Joe-Max Moore moved over from Nuernberg to Premiership side Everton in 1999, where he stayed until 2002 – earning several stretches of regular playing time. Meanwhile, McBride returned to Europe from the Columbus Crew to play in England for second division Preston North End and later Premiership side Everton. By 2000, Greg Berhalter was at England’s Crystal Palace where he saw the field only 19 times before he left in 2002.

McBride was just one of many transfers from MLS in the late 1990s as some American players, having proven themselves in their domestic league, sought their fortunes in Europe. Five other top players made their way across the Atlantic including DC United ace Tony Sanneh who played for Bundesliga outfit Hertha Berlin from 1998-2001 before moving to Nuernberg in 2001.

In 1998, Tampa Bay’s Frankie Hejduk was picked up by Bayer Leverkusen in where he had an immediate impact as a striker in Christoph Daum’s “three-headed monster” formation with three forwards. Some fans still remember Leverkusen’s star striker Ulf Kirsten celebrating Hejduk’s first goal by surfing around the penalty area while Hejduk did his own reggae dance. A coaching change, foreign player restrictions, and a huge player pool at Bayer later found Hejduk in a battle to fight his way back into the starting lineup.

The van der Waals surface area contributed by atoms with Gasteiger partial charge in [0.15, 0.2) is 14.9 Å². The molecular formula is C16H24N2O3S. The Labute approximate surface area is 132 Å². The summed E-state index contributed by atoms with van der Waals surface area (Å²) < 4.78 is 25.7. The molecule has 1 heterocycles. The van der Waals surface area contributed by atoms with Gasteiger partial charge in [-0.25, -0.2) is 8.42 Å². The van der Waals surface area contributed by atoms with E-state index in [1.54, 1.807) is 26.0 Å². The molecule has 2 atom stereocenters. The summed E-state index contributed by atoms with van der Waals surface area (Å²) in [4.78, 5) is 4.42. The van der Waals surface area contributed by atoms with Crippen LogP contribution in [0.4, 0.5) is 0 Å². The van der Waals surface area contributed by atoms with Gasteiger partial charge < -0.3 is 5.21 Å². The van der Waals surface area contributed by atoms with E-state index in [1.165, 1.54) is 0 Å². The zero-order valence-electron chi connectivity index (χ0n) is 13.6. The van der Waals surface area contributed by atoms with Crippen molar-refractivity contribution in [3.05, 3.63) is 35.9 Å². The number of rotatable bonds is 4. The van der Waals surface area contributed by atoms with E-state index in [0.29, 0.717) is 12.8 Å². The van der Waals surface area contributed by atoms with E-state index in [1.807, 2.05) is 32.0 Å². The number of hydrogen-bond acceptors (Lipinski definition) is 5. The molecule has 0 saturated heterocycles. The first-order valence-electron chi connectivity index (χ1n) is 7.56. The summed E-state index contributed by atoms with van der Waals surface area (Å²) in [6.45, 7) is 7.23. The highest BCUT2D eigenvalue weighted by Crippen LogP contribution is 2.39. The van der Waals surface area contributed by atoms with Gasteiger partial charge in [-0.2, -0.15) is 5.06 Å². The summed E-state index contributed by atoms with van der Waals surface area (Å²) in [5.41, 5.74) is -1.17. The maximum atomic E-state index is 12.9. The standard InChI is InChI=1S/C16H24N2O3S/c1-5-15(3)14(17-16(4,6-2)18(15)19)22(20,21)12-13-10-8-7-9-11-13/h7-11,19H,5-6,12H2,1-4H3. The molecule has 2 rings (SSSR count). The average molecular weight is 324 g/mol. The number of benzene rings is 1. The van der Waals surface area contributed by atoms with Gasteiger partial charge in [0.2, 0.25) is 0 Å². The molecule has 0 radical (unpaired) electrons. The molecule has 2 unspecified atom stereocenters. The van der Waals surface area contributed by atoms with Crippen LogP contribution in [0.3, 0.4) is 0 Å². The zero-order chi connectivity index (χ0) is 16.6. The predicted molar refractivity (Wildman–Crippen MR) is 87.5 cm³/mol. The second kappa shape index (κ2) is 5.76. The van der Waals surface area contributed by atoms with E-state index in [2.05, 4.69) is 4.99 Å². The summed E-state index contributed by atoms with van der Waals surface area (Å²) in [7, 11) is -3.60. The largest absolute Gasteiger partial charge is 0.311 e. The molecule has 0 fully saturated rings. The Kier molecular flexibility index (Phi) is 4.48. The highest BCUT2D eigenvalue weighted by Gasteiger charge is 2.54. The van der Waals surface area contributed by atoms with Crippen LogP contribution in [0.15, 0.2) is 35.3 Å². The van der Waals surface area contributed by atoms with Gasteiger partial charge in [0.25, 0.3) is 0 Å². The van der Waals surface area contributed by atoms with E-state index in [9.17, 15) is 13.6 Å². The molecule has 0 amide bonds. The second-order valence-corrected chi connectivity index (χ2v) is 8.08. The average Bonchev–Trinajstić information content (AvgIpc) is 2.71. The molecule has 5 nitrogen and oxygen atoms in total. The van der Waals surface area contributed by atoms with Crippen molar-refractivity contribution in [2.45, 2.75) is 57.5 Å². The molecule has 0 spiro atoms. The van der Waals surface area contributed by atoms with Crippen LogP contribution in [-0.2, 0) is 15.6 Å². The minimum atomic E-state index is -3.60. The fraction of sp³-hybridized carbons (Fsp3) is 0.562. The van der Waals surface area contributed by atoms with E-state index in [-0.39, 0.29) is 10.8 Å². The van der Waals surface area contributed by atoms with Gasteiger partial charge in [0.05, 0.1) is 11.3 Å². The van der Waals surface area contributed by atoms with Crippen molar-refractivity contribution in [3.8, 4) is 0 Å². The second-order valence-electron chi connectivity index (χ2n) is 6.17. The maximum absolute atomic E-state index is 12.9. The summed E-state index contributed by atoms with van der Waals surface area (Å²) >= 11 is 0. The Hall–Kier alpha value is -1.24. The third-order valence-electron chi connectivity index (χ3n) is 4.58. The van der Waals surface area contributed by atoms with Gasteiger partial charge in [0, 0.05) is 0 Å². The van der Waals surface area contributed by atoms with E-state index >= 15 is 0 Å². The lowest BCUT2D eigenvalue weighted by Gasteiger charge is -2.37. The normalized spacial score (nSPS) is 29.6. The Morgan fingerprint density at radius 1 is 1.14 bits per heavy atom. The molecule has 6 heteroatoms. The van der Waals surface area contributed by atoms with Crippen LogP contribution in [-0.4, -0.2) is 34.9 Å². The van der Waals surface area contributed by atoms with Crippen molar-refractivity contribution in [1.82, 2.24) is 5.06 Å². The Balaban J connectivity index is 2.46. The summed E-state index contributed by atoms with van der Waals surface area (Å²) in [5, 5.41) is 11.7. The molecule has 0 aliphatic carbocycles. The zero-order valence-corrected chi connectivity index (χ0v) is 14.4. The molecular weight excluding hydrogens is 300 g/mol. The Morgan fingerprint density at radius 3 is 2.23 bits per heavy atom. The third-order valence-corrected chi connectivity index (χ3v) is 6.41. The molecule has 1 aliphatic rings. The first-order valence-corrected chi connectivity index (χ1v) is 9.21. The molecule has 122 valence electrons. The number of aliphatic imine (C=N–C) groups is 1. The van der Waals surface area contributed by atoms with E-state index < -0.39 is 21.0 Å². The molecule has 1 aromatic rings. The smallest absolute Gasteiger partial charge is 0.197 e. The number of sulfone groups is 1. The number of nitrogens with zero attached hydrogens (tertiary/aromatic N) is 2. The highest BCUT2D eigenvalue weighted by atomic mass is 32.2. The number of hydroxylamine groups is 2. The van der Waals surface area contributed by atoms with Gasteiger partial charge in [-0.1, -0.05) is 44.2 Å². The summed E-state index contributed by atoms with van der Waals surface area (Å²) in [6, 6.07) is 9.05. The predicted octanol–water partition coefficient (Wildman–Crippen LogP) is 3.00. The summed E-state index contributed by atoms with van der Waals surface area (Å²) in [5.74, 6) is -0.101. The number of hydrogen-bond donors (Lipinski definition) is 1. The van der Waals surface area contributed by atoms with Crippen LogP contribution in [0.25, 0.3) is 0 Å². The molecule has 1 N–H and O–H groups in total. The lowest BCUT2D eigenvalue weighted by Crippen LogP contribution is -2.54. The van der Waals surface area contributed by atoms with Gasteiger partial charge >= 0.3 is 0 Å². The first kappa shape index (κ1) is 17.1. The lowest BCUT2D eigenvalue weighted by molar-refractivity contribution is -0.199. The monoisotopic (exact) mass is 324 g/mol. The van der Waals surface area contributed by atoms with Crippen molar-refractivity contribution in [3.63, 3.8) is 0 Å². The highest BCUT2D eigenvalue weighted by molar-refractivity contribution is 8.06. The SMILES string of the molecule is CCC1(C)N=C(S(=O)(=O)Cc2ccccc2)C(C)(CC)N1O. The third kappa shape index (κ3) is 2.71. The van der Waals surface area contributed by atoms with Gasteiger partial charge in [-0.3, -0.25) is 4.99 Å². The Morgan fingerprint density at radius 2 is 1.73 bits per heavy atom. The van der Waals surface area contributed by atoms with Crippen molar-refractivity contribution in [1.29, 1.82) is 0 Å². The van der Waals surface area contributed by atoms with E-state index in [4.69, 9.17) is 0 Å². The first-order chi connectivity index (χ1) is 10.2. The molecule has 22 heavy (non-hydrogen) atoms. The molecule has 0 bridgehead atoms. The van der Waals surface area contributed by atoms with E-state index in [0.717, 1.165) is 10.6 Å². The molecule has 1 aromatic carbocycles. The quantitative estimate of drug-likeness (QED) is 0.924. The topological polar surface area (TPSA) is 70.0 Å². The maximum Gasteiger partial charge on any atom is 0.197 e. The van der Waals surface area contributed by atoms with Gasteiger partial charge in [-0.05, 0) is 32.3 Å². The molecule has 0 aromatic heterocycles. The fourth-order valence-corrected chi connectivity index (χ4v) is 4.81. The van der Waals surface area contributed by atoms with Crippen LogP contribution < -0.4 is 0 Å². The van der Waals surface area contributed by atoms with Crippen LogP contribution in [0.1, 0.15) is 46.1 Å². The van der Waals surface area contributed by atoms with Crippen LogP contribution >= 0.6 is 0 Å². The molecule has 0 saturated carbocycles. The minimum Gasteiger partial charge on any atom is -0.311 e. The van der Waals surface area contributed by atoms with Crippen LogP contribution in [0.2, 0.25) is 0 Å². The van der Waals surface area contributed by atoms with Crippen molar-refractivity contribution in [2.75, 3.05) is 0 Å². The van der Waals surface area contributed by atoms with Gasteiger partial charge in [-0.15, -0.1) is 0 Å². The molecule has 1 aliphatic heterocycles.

Hejduk and other American players in Germany found their playing time restricted by a rule at the time which limited the number on non-EU players on the field to three per team. Regardless of how well an American player’s form, he was fighting for one of three spots, not 11. If your team had a few star Brazilians and top Africans (also non-EU players), even if not playing in the same position as the American, the situation could be very tough. Luckily, these restrictions were later relaxed to allow coaches more latitude in selecting their lineups.